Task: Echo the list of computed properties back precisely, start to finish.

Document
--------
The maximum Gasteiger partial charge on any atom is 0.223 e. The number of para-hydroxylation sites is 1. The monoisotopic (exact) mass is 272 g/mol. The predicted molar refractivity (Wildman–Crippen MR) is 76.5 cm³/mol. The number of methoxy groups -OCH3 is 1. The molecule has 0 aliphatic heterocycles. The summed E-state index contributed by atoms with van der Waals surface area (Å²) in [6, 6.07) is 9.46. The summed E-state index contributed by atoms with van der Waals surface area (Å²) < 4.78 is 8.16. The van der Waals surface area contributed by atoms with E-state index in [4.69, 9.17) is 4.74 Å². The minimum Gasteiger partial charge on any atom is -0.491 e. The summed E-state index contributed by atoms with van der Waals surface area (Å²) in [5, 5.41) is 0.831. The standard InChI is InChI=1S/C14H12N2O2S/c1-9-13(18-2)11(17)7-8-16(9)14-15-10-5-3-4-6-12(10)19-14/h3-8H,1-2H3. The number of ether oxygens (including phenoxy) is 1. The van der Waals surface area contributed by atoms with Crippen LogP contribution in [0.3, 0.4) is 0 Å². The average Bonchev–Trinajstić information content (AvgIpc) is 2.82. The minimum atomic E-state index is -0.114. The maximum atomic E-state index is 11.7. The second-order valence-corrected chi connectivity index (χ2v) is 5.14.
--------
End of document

The maximum Gasteiger partial charge on any atom is 0.223 e. The number of para-hydroxylation sites is 1. The monoisotopic (exact) mass is 272 g/mol. The predicted molar refractivity (Wildman–Crippen MR) is 76.5 cm³/mol. The number of methoxy groups -OCH3 is 1. The molecule has 0 aliphatic heterocycles. The summed E-state index contributed by atoms with van der Waals surface area (Å²) in [6, 6.07) is 9.46. The summed E-state index contributed by atoms with van der Waals surface area (Å²) < 4.78 is 8.16. The van der Waals surface area contributed by atoms with E-state index in [4.69, 9.17) is 4.74 Å². The minimum Gasteiger partial charge on any atom is -0.491 e. The summed E-state index contributed by atoms with van der Waals surface area (Å²) in [5, 5.41) is 0.831. The standard InChI is InChI=1S/C14H12N2O2S/c1-9-13(18-2)11(17)7-8-16(9)14-15-10-5-3-4-6-12(10)19-14/h3-8H,1-2H3. The number of ether oxygens (including phenoxy) is 1. The van der Waals surface area contributed by atoms with Crippen LogP contribution in [0.3, 0.4) is 0 Å². The average Bonchev–Trinajstić information content (AvgIpc) is 2.82. The minimum atomic E-state index is -0.114. The maximum atomic E-state index is 11.7. The second-order valence-corrected chi connectivity index (χ2v) is 5.14.